For the International Conference on Conversation Analysis 2014 I gave a talk on some work derived from my PhD: Respecifying Aesthetics. It looked at two forms of silent contemplation – and two sequential positions for bringing off silences as accountable moments for subjective contemplation and aesthetic judgement.

The talk looked at where this conventional notion of aesthetic judgment as an internal, ineffable phenomenon might come from in practical terms. In philosophical terms the idea comes from Kant, who gets it from Hume, who draws on Shaftesbury. I think Hume puts it best.

Hume

But this talk isn’t about philosophical aesthetics – it’s about the practical production of contemplation in interaction. It points to the kinds of practical phenomena that we can observe in people’s interactional behaviors that might have inspired philosophers to hypothesise that aesthetic judgments are ineffable, internal, psychological activities.

The empirical crux points to two positions in sequences of talk that people can use to present something as arising from contemplation. The first is done as an initial noticing or assessment, launched from first position without reference to prior talk or action. The second is produced as a subsequent noticing – launched in first position as though responsive to some tacit prior ‘first’.

By studying the practical structure of these ostensibly internal, ineffable events, we can develop more plausible hypotheses about how aesthetic experiences function in theoretical or psychological terms.

References 

  • Coulter, J., & Parsons, E. (1990). The praxiology of perception: Visual orientations and practical action. Inquiry, 33(3).
  • Eriksson, M. (2009). Referring as interaction: On the interplay between linguistic and bodily practices. Journal of Pragmatics, 41(2), 240–262. doi:10.1016/j.pragma.2008.10.011
  • Goodwin, C. (1996). Transparent vision. In E. A. Schegloff & S. A. Thompson (Eds.), Interaction and Grammar (pp. 370–404). Cambridge: Cambridge University Press.
  • Goodwin, C., & Goodwin, M. (1987). Concurrent Operations on Talk: Notes on the Interactive Organization of Assesments. Papers in Pragmatics, 1(1).
  • Goffman, E. (1981). Forms of Talk. Philadelphia: University of Pennsylvania Press.
  • Heath, C., & vom Lehn, D. (2001). Configuring exhibits. The interactional production of experience in museums and galleries. In H. Knoblauch & H. Kotthoff (Eds.), Verbal Art across Cultures. The aesthetics and proto-aestehtics of communication (pp. 281–297). Tübingen: Gunter Narr Verlag.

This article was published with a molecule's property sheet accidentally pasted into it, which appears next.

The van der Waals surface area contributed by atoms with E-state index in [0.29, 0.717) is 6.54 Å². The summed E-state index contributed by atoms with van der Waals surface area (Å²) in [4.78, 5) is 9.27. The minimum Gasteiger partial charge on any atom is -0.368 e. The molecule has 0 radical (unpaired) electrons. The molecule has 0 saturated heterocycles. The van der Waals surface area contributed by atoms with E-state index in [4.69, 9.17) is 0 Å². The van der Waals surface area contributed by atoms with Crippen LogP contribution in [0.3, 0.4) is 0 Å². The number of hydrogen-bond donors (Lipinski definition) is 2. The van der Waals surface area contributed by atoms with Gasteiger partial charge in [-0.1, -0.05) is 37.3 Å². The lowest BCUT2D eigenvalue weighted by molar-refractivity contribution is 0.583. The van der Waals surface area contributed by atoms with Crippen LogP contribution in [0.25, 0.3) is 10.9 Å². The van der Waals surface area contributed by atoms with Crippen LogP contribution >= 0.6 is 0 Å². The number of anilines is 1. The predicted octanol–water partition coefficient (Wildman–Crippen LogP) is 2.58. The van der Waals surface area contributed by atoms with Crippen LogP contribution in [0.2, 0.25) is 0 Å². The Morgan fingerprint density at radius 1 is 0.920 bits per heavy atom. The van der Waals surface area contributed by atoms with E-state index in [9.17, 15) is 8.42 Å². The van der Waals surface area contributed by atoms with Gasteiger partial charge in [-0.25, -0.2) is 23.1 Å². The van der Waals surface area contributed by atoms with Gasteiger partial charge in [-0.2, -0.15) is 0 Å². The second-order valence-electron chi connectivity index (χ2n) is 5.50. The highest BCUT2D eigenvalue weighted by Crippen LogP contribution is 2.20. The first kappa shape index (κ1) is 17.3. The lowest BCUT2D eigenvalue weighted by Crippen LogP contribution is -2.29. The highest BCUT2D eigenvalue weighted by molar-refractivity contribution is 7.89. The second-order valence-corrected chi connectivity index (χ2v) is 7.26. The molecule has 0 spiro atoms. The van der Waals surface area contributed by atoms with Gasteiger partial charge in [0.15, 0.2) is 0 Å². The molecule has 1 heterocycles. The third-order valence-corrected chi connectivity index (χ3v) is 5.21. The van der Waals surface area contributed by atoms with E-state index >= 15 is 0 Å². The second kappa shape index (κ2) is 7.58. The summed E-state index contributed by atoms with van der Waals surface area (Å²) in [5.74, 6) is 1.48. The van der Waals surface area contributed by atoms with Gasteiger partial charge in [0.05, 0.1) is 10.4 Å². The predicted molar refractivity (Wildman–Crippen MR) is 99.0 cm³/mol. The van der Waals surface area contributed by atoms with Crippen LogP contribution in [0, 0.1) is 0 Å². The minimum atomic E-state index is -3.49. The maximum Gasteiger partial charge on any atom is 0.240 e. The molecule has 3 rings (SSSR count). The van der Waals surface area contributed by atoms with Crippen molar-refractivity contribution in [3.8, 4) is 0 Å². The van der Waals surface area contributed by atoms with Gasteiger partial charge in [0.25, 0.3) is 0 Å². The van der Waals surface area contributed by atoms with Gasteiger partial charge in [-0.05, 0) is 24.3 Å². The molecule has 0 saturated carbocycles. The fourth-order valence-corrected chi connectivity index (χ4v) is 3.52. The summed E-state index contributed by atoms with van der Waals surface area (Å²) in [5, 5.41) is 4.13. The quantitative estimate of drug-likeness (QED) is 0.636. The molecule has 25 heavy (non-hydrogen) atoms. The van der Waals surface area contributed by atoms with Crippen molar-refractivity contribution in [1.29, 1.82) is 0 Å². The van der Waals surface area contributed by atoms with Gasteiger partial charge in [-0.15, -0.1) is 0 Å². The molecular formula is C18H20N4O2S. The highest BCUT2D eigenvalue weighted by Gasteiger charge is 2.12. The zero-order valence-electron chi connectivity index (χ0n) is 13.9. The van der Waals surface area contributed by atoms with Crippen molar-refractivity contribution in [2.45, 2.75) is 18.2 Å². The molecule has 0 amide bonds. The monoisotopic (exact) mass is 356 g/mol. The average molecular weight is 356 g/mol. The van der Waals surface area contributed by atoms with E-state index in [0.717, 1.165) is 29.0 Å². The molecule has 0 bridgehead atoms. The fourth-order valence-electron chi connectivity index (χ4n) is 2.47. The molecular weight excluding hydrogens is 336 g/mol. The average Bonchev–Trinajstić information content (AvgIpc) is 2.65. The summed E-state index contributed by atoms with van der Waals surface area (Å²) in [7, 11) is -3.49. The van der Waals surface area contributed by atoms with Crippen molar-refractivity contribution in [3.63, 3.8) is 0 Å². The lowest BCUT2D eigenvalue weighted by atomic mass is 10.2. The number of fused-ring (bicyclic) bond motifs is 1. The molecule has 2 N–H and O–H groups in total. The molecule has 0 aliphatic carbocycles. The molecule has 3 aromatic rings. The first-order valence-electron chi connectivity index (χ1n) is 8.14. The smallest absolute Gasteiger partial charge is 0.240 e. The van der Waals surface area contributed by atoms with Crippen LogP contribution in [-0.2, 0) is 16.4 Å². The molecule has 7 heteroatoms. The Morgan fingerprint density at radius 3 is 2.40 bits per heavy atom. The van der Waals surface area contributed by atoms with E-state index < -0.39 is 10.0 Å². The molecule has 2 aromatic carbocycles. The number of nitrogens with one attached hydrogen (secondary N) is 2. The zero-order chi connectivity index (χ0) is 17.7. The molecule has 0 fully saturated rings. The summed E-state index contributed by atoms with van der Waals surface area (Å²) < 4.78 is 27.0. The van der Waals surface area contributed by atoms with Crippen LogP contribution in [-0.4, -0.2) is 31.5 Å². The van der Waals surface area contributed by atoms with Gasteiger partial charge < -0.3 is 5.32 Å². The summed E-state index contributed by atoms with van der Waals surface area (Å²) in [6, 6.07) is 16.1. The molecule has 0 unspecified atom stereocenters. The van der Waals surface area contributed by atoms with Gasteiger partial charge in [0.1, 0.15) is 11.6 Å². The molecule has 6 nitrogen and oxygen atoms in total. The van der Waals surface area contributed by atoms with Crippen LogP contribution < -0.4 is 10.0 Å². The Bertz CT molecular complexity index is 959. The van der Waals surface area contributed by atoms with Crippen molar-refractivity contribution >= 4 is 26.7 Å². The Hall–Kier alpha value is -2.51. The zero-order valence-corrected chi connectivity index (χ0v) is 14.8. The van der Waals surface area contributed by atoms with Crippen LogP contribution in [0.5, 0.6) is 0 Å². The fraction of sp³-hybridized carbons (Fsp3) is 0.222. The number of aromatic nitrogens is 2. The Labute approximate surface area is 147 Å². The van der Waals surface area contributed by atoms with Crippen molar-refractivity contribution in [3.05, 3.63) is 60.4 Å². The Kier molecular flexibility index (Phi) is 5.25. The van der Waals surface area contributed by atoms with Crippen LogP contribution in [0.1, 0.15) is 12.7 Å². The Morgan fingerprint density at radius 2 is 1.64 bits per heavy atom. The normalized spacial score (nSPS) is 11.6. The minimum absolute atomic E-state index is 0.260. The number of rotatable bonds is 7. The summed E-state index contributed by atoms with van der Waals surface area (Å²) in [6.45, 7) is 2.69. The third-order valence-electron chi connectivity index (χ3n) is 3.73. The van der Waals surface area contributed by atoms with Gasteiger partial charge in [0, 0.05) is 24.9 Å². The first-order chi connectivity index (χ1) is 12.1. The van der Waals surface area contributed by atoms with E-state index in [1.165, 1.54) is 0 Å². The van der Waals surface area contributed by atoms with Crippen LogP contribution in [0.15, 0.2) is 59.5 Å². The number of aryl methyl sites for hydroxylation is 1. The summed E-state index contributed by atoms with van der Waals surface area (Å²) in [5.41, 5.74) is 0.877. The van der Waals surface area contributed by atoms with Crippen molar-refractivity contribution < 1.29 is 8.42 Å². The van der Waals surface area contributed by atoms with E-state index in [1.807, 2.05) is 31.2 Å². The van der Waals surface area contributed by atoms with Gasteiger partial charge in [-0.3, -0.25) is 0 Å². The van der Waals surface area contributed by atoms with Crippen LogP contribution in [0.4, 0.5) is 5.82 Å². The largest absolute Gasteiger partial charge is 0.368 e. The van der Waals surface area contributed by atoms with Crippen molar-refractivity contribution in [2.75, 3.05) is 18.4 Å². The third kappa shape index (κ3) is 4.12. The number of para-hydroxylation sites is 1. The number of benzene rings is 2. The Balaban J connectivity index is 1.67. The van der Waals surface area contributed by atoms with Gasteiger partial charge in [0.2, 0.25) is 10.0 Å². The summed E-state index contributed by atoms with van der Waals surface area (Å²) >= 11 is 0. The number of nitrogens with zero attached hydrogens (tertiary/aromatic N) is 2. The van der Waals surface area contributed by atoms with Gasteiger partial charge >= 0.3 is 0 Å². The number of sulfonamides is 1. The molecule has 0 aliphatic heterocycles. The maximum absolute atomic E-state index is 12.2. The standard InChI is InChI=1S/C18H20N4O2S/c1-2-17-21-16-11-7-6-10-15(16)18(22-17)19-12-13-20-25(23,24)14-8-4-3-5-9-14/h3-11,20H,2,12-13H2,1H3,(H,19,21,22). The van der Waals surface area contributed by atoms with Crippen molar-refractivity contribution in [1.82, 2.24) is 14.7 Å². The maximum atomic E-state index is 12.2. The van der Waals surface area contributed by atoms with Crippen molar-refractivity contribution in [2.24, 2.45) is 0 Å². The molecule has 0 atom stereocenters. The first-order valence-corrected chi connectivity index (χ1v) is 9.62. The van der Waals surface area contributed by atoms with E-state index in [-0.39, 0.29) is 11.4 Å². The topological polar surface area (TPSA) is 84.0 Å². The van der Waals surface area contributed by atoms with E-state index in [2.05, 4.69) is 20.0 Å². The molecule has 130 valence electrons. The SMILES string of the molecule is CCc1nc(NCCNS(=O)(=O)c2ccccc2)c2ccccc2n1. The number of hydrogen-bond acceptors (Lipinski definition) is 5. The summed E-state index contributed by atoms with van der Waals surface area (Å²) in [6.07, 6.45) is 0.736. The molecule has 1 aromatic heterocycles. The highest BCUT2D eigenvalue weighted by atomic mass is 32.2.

• Heritage, J. (2012). Epistemics in Action: Action Formation and Territories of Knowledge. Research on Language & Social Interaction, 45(1), 1–29.
  • Heritage, J., & Raymond, G. (2005). The Terms of Agreement: Indexing Epistemic Authority and Subordination in Talk-in-Interaction. Social Psychology Quarterly, 68(1), 15–38.
  • Kamio, A. (1997). Territory of information. J. Benjamins Publishing Company.
  • Leder, H. (2013). Next steps in neuroaesthetics: Which processes and processing stages to study? Psychology of Aesthetics, Creativity, and the Arts, 7(1), 27–37.
  • Pomerantz, A. (1984). Agreeing and disagreeing with assessments: Some features of preferred/dispreferred turn shapes. In J. M. Atkinson & J. Heritage (Eds.), Structures of social action: Studies in Conversation Analysis (pp. 57–102). Cambridge: Cambridge University Press.
  • Schegloff, E. A. (1996). Some Practices for Referring to Persons in Talk-in-Interaction: A Partial Sketch of a Systematics. In B. Fox (Ed.), Studies in Anaphora (pp. 437–85). Amsterdam: John Benjamins Publishing Company.
  • Schegloff, E. A. (2007). Sequence organization in interaction: Volume 1: A primer in conversation analysis. Cambridge: Cambridge Univ Press.
  • Schegloff, E. A., & Sacks, H. (1973). Opening up closings. Semiotica, 8(4), 289–327.
  • Stivers, T., & Rossano, F. (2010). Mobilizing Response. Research on Language & Social Interaction, 43(1), 3–31.
  • Vom Lehn, D. (2013). Withdrawing from exhibits: The interactional organisation of museum visits. In P. Haddington, L. Mondada, & M. Nevile (Eds.), Interaction and Mobility. Language and the Body in Motion (pp. 1–35). Berlin: De Gruyter.

Related:

Anita Pomerantz and Sister Corita Kent in Conversation
Aesthetic Assessments in the BNC
Respecifying Aesthetics
Two forms of silent contemplation - abstract for ICCA 2014
What can cognitive science tell us about art, and vice versa?